Hello. My name's Alvin Bettelyoun. I'm a Rosebud Sioux tribal council representative from Swift Bear Community. Everything hits home here. Everything you guys are saying, I see it and I live it on a daily basis. How do you know when you're making the right decision about something? Right now I've got that funny feeling in my stomach, where it's after like a major vote like concerning the Black Hills or nursing home or even my community. How do you know when you do the right thing? You're going to get friction both ways and at the end of the day when I'm home sitting there I start... as a cop, I used to like...as soon as I'm done with my shift I'd go in there, I wash my face, I say, "˜I'll leave everything here.' But sometimes I can't. I take it home and I hear myself swearing in my mind. Somehow it comes out and the kids I know pick up on it. I've got four kids. I think...I got into a situation when I got in as Swift Bear councilman that two councilmen prior to me getting in really messed things up in our community. There's fighting, money stealing, different chairmen. Our nursing home is right in our community, that's been neglected by the council for years. I didn't know that until I actually went in. I don't want to get specific on anything but I'm just telling you what I...that's just a fraction of what I'm getting into. Last night I got a call from appellate judge, our tribal president. I can see the things that are coming. I'm down here, I can see us skipping all these down to here to bring me back up to here. These I deal with on a daily basis, not just the issues that are with council where you get chewed out by some of the councilmen that have been in there for three, four terms say, "˜You're a little kid,' more or less. "˜Behave, listen to me.' Like you said, the loudest voice has the smallest group and right now with our new council I see a change. It's the first time in years and I've been down there and I talked in front of council a lot. I've been a police officer for years, worked for the court for 14 years. I see a change there now and it's the first time I really felt good about something. So that's what's giving me my strength are the members here that actually came up with me. Some don't care, I can see. I want to make a change but how can you really do that, how can one person, one councilman? I know you guys all went through the same...how can you make that change. What do you do? I feel like there's a small majority right here, the silent ones. I get up, I talk, I put my foot in my mouth a lot of times. I did it maybe earlier when I introduced myself yesterday. I sit back and say, "˜Correct yourself.' What do you do? How do you handle all these issues? Sometimes I think, "˜Why am I in here?' Then again, I see the [Lakota language] and the [Lakota language]. They supported me to get in. They wanted me and they felt I could do it, make the change because...maybe 'cause I wore a badge every day and went around, talked to everyone in every community and I seen what goes on in every community from the first of the month to the end of the month. The drunkenness, three out of the four houses people are drinking, kids are out there with no pampers, they're running wild. Even in my community, the deputy caught 30 kids over the hill partying out there. It was like 2:00, 3:00 in the morning and in my mind I said, "˜I've got to change that, I've got to change this, I've got to do this for the elderly.' I check on the elderly's propane. Even though they've got sons to do that, I go do that. It just...there is so much, it's so overwhelming, but honestly I've got no one to talk to. I think I do, I don't have no friends, probably because I was a cop and someday I might have to arrest you or serve papers on you, the same with the court. How can I make a change? What can I do? Can you help? Give me some...I know, I'm getting ideas, but how do you do it?"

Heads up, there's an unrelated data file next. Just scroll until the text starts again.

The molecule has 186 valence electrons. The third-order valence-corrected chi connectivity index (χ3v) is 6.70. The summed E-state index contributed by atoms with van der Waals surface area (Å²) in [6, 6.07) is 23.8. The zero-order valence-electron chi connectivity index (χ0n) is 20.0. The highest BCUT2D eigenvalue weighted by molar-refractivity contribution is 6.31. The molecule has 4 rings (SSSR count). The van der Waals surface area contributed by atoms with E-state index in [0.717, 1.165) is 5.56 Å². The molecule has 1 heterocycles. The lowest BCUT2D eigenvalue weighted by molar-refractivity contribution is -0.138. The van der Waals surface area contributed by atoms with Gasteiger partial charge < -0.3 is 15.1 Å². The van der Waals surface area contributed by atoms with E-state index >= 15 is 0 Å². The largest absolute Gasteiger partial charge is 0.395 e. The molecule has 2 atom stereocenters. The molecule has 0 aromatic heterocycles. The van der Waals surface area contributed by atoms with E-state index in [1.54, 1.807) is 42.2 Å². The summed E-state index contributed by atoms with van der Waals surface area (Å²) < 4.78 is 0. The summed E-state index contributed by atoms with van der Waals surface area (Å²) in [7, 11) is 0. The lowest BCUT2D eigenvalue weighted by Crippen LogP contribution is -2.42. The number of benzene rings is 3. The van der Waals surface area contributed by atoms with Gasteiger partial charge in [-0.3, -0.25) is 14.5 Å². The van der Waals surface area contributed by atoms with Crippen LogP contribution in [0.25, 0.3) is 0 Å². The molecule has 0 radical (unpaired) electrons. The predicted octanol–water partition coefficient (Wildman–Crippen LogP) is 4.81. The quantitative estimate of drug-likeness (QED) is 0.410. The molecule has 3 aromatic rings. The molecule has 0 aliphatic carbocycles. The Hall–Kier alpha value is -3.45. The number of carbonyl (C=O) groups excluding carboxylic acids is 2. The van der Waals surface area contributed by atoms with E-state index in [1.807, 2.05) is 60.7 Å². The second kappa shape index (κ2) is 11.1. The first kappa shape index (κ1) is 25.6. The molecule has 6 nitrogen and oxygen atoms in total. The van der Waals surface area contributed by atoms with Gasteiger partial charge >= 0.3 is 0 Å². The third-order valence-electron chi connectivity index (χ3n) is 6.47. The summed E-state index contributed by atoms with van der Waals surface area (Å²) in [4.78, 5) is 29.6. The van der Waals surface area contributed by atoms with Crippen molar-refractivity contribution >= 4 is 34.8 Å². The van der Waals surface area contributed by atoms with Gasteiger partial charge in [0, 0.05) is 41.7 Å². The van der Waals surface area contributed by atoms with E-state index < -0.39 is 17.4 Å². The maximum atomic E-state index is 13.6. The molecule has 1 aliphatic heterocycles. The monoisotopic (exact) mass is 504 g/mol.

Rebecca Miles:

"It's just really fascinating to listen to you because you're just so passionate and you want to do...everybody wants to do the right thing. And a lot of times we think the last council did so terrible or councils before and measure all the decisions that were made. Is your tribe still alive and well? Yes. A lot of times those decisions aren't really big decisions that's going to affect your sovereignty but they may have hurt a lot of people and so that's what we're feeling a lot. I'm looking at Jaime Pinkham back there because unfortunately he was never our tribal chairman. And I had the honor of serving as the tribe's general council chair at a very young age and I got to see leaders. Jamie was one of those people that I looked up to as one of our great leaders. Had our ability to elect tribal chairmen differently, he probably would still be at home being our chair right now. But when you say change, you're not going to see it but somebody else will definitely feel it, if your heart's in the right place. And I say...bring up Jaime because had policies and procedures like our human resource manual...Jaime, our investment policy, that was all done when Jaime was serving as our treasurer at the tribe. I think, 'Where would we be?' The council would still be hiring and firing and that's the one thing is you...like for example, the water settlement I mentioned. I'm still to many people enemy number one that sold out, even though nine of us had to vote, not one individual has power. But I know that that was a good decision. I know in my heart I did all the work I needed to do, but you're not going to...you're not going to see it necessarily, the change, but somebody else will feel what you have done. And that's how I feel about the tribe and what just leaders like Jaime made, the decisions they made and what they were thinking about. And he's the perfect fit for this...doing this kind of work for all of us because you are building a nation. We're definitely in a better place based on decisions then. And so your heart is in the right place by far. I can hear it in you, I can sense and people who elected you know that. Decisions you're going to make are going to be scrutinized, they're going to say you had an agenda why you did this or you did it for a certain reason but somebody down the road is going to come back and say, "˜I remember you. I remembered what you did. Thank you for that.' It's not going to happen soon. It's a thankless job but it will happen. Change happens over time, it doesn't happen overnight and a lot of times we just want it to and sometimes we...I'm guilty of that. The other thing of recognizing a good self-awareness is you're not going to make perfect decisions, you're going to screw up and you're not going to have all the information, you're going to jump to a conclusion and that's when you realize just addressing that loud minority and not the silent majority can backfire on you. That was a bad decision, why did you do that? I just wanted to share that with you."